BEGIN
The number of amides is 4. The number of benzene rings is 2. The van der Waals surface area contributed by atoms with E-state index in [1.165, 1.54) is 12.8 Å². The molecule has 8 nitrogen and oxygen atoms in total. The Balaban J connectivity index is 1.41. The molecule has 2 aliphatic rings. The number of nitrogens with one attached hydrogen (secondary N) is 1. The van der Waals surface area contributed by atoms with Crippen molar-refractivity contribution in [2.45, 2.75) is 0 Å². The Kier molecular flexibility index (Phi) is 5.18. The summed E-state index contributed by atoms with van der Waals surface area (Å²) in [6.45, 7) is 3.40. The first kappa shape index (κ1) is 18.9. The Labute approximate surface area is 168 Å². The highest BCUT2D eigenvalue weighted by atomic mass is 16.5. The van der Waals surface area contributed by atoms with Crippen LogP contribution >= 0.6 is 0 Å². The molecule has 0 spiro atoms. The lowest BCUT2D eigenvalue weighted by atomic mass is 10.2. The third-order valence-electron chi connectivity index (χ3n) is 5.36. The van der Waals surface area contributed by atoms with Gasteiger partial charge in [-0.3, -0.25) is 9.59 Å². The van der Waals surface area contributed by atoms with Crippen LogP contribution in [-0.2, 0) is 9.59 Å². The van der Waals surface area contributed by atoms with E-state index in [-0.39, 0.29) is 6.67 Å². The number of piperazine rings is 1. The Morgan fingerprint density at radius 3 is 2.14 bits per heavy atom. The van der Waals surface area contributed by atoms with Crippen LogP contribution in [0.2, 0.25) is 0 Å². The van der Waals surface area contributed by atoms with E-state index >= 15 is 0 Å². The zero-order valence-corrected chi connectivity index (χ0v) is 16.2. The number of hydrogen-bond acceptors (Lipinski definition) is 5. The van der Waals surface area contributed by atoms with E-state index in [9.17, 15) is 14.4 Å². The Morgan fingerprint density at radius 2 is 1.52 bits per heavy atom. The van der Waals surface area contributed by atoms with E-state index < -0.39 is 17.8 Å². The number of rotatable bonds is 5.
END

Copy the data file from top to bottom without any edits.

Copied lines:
The number of amides is 4. The number of benzene rings is 2. The van der Waals surface area contributed by atoms with E-state index in [1.165, 1.54) is 12.8 Å². The molecule has 8 nitrogen and oxygen atoms in total. The Balaban J connectivity index is 1.41. The molecule has 2 aliphatic rings. The number of nitrogens with one attached hydrogen (secondary N) is 1. The van der Waals surface area contributed by atoms with Crippen molar-refractivity contribution in [2.45, 2.75) is 0 Å². The Kier molecular flexibility index (Phi) is 5.18. The summed E-state index contributed by atoms with van der Waals surface area (Å²) in [6.45, 7) is 3.40. The first kappa shape index (κ1) is 18.9. The Labute approximate surface area is 168 Å². The highest BCUT2D eigenvalue weighted by atomic mass is 16.5. The van der Waals surface area contributed by atoms with Crippen LogP contribution >= 0.6 is 0 Å². The molecule has 0 spiro atoms. The lowest BCUT2D eigenvalue weighted by atomic mass is 10.2. The third-order valence-electron chi connectivity index (χ3n) is 5.36. The van der Waals surface area contributed by atoms with Gasteiger partial charge in [-0.3, -0.25) is 9.59 Å². The van der Waals surface area contributed by atoms with Crippen LogP contribution in [-0.2, 0) is 9.59 Å². The van der Waals surface area contributed by atoms with E-state index in [-0.39, 0.29) is 6.67 Å². The number of piperazine rings is 1. The Morgan fingerprint density at radius 3 is 2.14 bits per heavy atom. The van der Waals surface area contributed by atoms with Crippen LogP contribution in [0.2, 0.25) is 0 Å². The van der Waals surface area contributed by atoms with E-state index >= 15 is 0 Å². The zero-order valence-corrected chi connectivity index (χ0v) is 16.2. The number of hydrogen-bond acceptors (Lipinski definition) is 5. The van der Waals surface area contributed by atoms with E-state index in [9.17, 15) is 14.4 Å². The Morgan fingerprint density at radius 2 is 1.52 bits per heavy atom. The van der Waals surface area contributed by atoms with E-state index < -0.39 is 17.8 Å². The number of rotatable bonds is 5.